Each site will be made specific to the presenting venue with the following possible models.

A Standard Educational Engagement includes:

  • 2 weeks of Unlimited Educational Access for Schools (within 60 miles of Venue). 

  • A custom password protected link with full pre-recorded high quality video, hosted on Vimeo

  • Ability to add your venue’s logo and custom welcome greeting

  • Ability to add a presenter-recorded Curtain Speech video

  • A sample study guide (pdf)

  • Additional activities such as live online workshops, masterclasses, etc... available for separate fee with scheduling TBD mutually


For some shows, an Extended Educational Digital Engagement may also be available. This provides the same access and basic resources as a standard engagement but with 5 videos of 15-20ish minutes. The performance video is split into "chapters" PLUS additional resources created by the company. Perfect for viewing over multiple days or sessions and expanding the context or curriculum connections around the show.


A Public Family Engagement includes:

  • 1 weekend of Access for Public Audiences (within 60 miles of Venue)

  • A custom password protected link with full pre-recorded high quality video, hosted on Vimeo

  • Ability to add your venue’s logo to Vimeo Page

  • Customized Greeting from Company on Vimeo Page

  • Ability to add a presenter-recorded Curtain Speech video to Vimeo Page

  • A sample study guide (pdf)

  • Additional activities such as live online workshops, masterclasses, etc... available for separate fee with scheduling TBD mutually

Please talk to us if you are looking to serve both school and family audiences with this digital presentation and we can combine models for the appropriate access.

Artistic Team

Artistic Team

Written and Performed by Moses Goods

Based on the original staging produced by Honolulu Theatre for Youth
Created in collaboration with the Bishop Museum


Digital Production Team: Moses Goods, Chesley Cannon, Eric West
Directed by: Eric Johnson

Set/Lighting/Projection Design: Chesley Cannon
Costume Design: Lacy Rohlf
Sound Design: John Signor, Honybal Sosa & Sam Willis

Sound Engineer: Brett Fovargue
Vocalist: Starr Kalahiki
Sound Programmer: Matthew Mazzella
Technical Director: Eric West

Voice Actors: Eric Johnson, Junior Tesoro, Alvin Chan, Maile Holck, Christina Uyeno, Ryan Sueoka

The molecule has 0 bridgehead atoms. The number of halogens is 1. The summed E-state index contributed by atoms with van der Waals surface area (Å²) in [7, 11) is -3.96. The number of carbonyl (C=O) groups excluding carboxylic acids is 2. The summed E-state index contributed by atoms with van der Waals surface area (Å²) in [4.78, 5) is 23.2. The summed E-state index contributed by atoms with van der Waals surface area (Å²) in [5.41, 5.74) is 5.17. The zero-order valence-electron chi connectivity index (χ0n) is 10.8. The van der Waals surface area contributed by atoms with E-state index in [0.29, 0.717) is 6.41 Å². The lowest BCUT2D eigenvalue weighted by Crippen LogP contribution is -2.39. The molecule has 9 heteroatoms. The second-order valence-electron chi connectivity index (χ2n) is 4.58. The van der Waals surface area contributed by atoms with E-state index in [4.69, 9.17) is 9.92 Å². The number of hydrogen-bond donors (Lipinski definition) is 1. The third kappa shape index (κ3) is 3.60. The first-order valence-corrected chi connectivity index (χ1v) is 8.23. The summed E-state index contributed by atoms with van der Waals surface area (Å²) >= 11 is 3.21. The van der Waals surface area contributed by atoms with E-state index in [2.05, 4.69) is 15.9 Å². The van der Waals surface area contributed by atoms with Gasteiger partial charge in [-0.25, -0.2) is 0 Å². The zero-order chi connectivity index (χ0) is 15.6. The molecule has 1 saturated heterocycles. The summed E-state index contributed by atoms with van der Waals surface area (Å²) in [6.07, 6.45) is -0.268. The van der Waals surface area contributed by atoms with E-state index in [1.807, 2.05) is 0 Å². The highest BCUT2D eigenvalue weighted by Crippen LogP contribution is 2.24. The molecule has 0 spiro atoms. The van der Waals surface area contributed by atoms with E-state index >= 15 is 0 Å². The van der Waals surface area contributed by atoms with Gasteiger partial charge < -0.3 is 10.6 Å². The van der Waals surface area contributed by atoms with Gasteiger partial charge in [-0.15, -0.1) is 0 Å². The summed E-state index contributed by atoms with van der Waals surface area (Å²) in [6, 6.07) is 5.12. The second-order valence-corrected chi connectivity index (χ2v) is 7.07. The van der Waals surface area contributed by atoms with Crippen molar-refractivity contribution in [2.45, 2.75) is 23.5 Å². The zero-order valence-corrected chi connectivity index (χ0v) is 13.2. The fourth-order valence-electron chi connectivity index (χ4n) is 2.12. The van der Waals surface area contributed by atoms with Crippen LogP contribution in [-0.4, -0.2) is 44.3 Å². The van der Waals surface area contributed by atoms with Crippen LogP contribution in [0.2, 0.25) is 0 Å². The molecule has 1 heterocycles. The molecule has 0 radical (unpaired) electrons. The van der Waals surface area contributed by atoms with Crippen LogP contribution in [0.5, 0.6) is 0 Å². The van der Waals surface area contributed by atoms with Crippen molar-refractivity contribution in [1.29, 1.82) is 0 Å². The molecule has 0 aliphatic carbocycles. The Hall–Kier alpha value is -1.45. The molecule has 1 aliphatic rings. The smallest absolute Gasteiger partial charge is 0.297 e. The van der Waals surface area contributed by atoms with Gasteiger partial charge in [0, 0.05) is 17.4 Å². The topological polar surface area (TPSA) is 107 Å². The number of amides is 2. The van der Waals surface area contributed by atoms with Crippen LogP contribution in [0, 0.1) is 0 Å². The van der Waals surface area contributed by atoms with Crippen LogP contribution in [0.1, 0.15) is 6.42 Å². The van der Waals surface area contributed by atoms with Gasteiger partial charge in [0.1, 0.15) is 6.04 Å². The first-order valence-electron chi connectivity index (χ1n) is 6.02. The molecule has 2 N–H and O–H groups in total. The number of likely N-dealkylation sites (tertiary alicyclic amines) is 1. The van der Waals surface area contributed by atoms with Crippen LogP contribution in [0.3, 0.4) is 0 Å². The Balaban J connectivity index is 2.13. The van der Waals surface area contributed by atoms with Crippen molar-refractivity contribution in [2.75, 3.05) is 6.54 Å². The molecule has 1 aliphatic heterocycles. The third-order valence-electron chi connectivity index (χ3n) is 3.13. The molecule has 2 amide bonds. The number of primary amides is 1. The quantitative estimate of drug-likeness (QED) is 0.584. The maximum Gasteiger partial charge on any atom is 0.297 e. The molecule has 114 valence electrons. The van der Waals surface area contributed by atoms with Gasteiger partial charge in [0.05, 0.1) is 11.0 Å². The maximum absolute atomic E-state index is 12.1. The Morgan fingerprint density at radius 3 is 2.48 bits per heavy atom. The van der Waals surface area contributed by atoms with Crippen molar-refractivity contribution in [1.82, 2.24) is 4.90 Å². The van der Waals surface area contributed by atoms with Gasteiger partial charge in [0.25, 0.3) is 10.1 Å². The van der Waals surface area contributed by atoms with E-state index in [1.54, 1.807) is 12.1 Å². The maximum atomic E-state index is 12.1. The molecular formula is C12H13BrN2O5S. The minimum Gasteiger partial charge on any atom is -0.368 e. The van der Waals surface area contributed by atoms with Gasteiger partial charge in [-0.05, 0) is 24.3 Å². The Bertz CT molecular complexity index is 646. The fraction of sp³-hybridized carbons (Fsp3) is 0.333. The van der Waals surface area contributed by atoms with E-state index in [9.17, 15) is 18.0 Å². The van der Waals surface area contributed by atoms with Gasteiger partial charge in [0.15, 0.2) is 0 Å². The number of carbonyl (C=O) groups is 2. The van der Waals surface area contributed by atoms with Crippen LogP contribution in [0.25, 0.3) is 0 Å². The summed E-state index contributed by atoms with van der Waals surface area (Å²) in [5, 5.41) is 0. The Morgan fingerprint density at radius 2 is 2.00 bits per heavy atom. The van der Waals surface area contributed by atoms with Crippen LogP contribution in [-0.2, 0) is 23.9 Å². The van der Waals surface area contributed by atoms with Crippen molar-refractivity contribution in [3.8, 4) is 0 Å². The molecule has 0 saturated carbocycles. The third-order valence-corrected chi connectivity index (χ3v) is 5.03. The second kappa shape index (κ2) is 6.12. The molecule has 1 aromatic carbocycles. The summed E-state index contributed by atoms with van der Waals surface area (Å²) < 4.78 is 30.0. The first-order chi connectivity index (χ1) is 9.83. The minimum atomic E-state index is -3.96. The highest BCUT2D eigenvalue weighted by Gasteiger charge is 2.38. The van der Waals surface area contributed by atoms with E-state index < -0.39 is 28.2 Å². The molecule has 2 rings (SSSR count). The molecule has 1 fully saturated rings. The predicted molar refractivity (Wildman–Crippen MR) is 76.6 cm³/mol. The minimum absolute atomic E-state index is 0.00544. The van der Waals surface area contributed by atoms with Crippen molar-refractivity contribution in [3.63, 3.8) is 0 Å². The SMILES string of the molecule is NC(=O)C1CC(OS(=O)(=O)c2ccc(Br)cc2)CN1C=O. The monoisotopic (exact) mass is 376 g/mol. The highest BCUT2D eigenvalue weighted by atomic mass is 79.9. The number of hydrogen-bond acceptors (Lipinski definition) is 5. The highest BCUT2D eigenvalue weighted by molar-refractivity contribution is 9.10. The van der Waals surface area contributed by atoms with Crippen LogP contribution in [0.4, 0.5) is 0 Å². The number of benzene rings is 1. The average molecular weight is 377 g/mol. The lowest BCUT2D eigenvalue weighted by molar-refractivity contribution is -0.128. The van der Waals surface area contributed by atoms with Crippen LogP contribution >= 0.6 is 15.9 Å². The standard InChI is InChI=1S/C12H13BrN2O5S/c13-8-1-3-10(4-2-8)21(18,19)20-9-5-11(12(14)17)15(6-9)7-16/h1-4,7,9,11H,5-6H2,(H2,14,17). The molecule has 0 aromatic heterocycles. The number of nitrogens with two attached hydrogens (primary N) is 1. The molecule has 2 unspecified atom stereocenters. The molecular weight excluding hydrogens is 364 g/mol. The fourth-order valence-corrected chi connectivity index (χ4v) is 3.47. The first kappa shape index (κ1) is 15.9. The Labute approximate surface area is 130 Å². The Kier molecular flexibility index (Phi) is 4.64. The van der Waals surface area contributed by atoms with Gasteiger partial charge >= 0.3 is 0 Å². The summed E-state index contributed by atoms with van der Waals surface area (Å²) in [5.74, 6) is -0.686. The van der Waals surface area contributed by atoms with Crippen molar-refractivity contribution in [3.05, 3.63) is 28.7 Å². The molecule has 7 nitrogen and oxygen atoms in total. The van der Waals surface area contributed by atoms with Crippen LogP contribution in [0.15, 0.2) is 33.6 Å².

Thanks to:
The Staff and Management at Bishop Museum, Sandy Hall, Desoto Brown, Barbara Makua, Michael Wilson, Ryan Sueoka, Jason Ellinwood, Brett Fovargue

Special Mahalo to the Cathedral of Saint Andrew for providing our home

We are delighted to partner with Malama Pono, Ltd. to introduce and share the Legacy of Duke Kahanamoku.

Malama Pono, Ltd. holds the Duke Kahanamoku trademark rights.

Critical Acclaim

Critical Acclaim

“Duke was great for my 5th grade class to see because it fit so well with our discussion of Hawaii and Alaska becoming our 49th and 50th States.  The performer did an amazing job capturing the students attention by weaving in and out of various characters - making the story very enjoyable, showing Duke's relationship to his family, his heritage, his home, and sharing it with the rest of the world. The performance was not very long, so it was able to hold the attention of all students. I was able to connect it to the large screen in our classroom and the kids felt like they were right there in the theater.” -Dawn Norton, 5th Grade Teacher, King's Schools. Palm Desert, CA.

About the Company

About the Company

Honolulu Theatre for Youth (HTY) produces professional theatre and drama education programs that make a difference in the lives of young people, families and educators in the state of Hawaii.

HTY believes that drama education and theatre are unique, socially-based education and art forms that help their participants and audiences walk in the shoes of others, allowing them to expand their imaginations, enrich their lives and discover the infinite possibilities in the world. HTY works towards a future for Hawaii in which people are culturally literate and imaginative, are critical thinkers and inventive problem solvers, with a respect for history and a sense of place in a complex world.

Founded in 1955, HTY is one of the oldest and most respected children’s theatres in the country. HTY has served over five million people through school and family performances and drama education programs. Over 300 new plays for young audiences have been commissioned by HTY.

HTY has used their talents in new ways during the Covid era and, with a partnership with NMG Network and Hawaii News Now, created a new type of children’s television program. Grounded in their geography and the many diverse cultures that make Hawaii special, the program is unlike anything currently available in children’s television and marks the beginning of a hybrid future for HTY as both theatre and digital media creator.  Check out  HTY's television show THE HI WAY as well as other information about the company and their work on their website here.

Moses Goods is one of Hawaii’s most prominent theatre artists.  Originally from the island of Maui and now based in Honolulu he has traveled nationally and internationally performing his original work to a wide range of audiences.  His body of work ranges from full length plays to theatrical storytelling pieces most of which are strongly rooted in Native Hawaiian culture. Learn more about his work here.